If you’ve had a dental appointment recently, you’re probably familiar with this situation. Your dentist asks how your brushing and flossing has been going since your last appointment. It’s an awkward moment because for the most part, people don’t keep their promises to improve their oral hygiene!
As a dentist I have to admit, this frustrated me for a long time, but eventually it made me realise something very important. Your body is also designed to manage and protect your teeth. Brushing and flossing, sure, they keep teeth squeaky clean on the outside, but it doesn’t address how your teeth are doing on the inside.
Your body is specifically designed to maintain your skeletal system. It’s one of the most important jobs it has, because if your bones break, you’re in a lot of trouble!
That’s why a toothache hurts so much; your body is in extreme distress because it’s telling you there’s something seriously wrong. Your dental health is one of the best signs of how your body is managing bone and joint health all over the body. Understanding mineral balance is also one of the best ways to eat a diet for better health.
Remember healthy mouth, healthy body!
Teeth and Calcium Balance
Your teeth contain the hardest structure in the body, the enamel. They’re the closest thing you have to a bone that sticks out from your skin. The enamel is hard protective shell of your tooth. You can be relieved that you have tooth enamel, because if you didn’t, eating would be a very painful process.
But while your enamel is protective, it isn’t actually ‘alive’. It contains no live cells, and relies on calcium supplied by your saliva.
There is a vitamin system that manages how minerals get into your bones and teeth. The main factors are the fat-soluble vitamin D. It’s the main orchestrator of calcium in your body.
Vitamin D is the best known for its role in bone health. Osteoporosis has been long linked to vitamin D deficiency. It’s a progressive loss of bone density that increases risk of fracture and joint degeneration.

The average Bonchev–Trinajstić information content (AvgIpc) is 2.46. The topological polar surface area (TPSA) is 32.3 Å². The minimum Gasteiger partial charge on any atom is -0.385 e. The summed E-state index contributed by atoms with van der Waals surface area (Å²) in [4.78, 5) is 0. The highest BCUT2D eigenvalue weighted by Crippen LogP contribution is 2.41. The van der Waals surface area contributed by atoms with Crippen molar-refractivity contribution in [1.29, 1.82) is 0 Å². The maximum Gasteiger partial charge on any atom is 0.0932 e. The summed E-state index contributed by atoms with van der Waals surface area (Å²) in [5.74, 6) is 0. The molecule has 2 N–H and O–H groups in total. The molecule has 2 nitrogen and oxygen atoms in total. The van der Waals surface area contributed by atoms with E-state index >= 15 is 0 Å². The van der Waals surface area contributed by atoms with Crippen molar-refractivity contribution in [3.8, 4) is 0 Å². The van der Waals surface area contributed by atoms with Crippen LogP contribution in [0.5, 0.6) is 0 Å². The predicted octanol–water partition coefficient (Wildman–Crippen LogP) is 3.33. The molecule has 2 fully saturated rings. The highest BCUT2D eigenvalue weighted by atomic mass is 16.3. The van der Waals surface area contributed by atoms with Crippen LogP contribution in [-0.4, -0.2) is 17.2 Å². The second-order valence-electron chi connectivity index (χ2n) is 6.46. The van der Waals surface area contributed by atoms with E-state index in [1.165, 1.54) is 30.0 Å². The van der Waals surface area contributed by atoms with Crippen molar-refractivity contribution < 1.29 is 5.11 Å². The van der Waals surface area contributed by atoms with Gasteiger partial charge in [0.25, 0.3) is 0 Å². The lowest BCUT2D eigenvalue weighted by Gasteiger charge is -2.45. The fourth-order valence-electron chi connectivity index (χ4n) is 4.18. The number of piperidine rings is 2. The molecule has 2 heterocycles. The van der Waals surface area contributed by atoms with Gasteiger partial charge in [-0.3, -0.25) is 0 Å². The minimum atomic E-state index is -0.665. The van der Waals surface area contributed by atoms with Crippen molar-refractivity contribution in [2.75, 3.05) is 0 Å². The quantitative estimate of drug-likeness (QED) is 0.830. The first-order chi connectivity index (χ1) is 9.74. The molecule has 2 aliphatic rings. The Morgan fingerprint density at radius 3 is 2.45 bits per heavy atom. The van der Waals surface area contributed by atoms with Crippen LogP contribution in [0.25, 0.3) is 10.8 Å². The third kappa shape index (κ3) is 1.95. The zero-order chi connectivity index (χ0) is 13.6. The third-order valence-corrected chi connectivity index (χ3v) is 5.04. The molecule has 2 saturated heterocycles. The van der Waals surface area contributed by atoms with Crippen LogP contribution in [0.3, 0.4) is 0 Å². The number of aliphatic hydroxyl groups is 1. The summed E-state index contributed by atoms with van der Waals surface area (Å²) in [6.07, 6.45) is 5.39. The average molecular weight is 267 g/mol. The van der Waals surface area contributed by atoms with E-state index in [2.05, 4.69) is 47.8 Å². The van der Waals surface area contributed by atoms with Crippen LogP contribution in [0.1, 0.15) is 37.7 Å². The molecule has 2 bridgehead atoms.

But osteoporosis is a sign of long time mineral imbalance in the body. Problems in the mouth may be a far earlier sign of your skeletal health. Tooth decay is linked to low levels of vitamin D, yet it is a little acknowledged factor in how to keep your teeth health.
Vitamin D as a Hormone
Vitamin D is essential for the development and maintenance of bone. It’s the primary director of calcium absorption from food in the intestine, and for ensuring the correct renewal and mineralization of bone tissue.
While it’s called a vitamin, Vitamin D is far more like a hormone. It’s made in the skin and is vitamin D3 (cholecalciferol). You can also get vitamin D from the diet in the form of vitamin D3 or a closely related molecule of plant origin known as vitamin D2 (ergocalciferol).
All of these conditions relate to vitamin D’s deep role in the body, including the immune system.
Problems with low vitamin D may also be detected in the mouth. Gum disease is first identified as bleeding gums or gingivitis. Studies are showing the links between gum disease and vitamin d deficiency.
That means your bleeding gums could be one of the first signs of your body being unable to maintain its bone and joint health.
If you aren’t getting regular sun, you need to include dietary sources of vitamin D3.
Food sources of vitamin D3 come from a specific set of animal based foods. These include oily fish such as salmon, sardines and mackerel, eggs, liver, and pasture raised dairy.
Be sure to include servings of dietary vitamin D into your daily diet for healthy strong teeth and bones.
Dr. Steven Lin is a practicing board accredited dentist, writer and speaker. As passionate health educator, Dr. Lin works to merge the fields of dental and nutritional science to show how the mouth is a crucial part of our overall health. As a TEDx speaker his work has been featured on influential health websites such as MindBodyGreen and About.com. Dr. Lin is now working on his own publication ‘The Dental Diet’ an exploration of how food is the foundation of oral health and how it connects to the body. Follow Dr. Lin on Facebook, Twitter, and Instagram.
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